Earlier this year, the U.S. Department of Transportation said it was looking into whether farmers should be required to have commercial driver's licenses to operate farm machinery. This week, WYSO’s Jerry Kenney reports – that decision has been made.
DOT officials announced that they won't move forward with Commercial license requirement. Dozens of members of Congress from farm states in the Midwest wrote to the transportation department, asking that the idea be scrapped.
Leah Curtis is Director of Education at the Ohio Farm Bureau. She says requiring commercial licenses would have made things tough for local farmers.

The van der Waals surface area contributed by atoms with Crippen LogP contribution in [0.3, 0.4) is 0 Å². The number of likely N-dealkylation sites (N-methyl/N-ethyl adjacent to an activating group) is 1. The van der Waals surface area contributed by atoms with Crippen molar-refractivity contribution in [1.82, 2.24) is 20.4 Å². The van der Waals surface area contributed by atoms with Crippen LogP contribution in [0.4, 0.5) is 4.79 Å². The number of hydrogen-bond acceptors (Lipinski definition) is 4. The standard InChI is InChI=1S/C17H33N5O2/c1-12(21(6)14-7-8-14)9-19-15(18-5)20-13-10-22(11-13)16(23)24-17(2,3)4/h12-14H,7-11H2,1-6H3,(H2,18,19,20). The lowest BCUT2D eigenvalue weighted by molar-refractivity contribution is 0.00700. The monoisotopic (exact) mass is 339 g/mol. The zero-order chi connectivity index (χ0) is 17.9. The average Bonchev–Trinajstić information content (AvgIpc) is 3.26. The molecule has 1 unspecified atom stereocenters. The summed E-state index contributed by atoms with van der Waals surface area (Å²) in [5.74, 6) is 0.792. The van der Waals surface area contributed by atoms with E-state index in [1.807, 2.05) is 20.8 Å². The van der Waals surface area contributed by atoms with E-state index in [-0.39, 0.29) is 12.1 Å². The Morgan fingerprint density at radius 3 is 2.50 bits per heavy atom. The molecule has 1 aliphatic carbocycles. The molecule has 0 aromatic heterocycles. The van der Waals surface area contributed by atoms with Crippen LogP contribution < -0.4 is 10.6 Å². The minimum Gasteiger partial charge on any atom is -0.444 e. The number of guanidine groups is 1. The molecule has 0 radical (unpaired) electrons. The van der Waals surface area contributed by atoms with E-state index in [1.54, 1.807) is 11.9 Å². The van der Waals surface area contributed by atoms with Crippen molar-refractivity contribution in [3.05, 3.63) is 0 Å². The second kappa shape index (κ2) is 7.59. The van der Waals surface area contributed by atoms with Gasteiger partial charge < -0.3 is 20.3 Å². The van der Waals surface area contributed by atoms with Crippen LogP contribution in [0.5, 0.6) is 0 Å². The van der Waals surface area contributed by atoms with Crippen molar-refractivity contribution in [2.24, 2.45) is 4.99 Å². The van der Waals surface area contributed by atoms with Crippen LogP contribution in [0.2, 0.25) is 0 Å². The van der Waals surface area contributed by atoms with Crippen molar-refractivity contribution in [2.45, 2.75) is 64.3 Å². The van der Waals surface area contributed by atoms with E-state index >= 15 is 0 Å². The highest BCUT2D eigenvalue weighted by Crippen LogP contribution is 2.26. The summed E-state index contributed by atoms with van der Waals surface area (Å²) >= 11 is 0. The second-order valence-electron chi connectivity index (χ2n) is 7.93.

“If they had to have CDLs, if that would have been the case, it would have cost them a lot of money individually because they would have had to get a CDL themselves. It would have been possible that anybody in their family that drove a tractor would have needed one."
Curtis adds, "It also would have been pretty much impossible if they had teenagers that worked with them or their children that worked with them. They would have been unable to drive those tractors because they could not get a CDL. And it would have put a new requirement on their employees, which can also lead to making that pool of employees smaller.”
Curtis indicated that no further changes to agricultural operations were being considered by the Department of Transportation.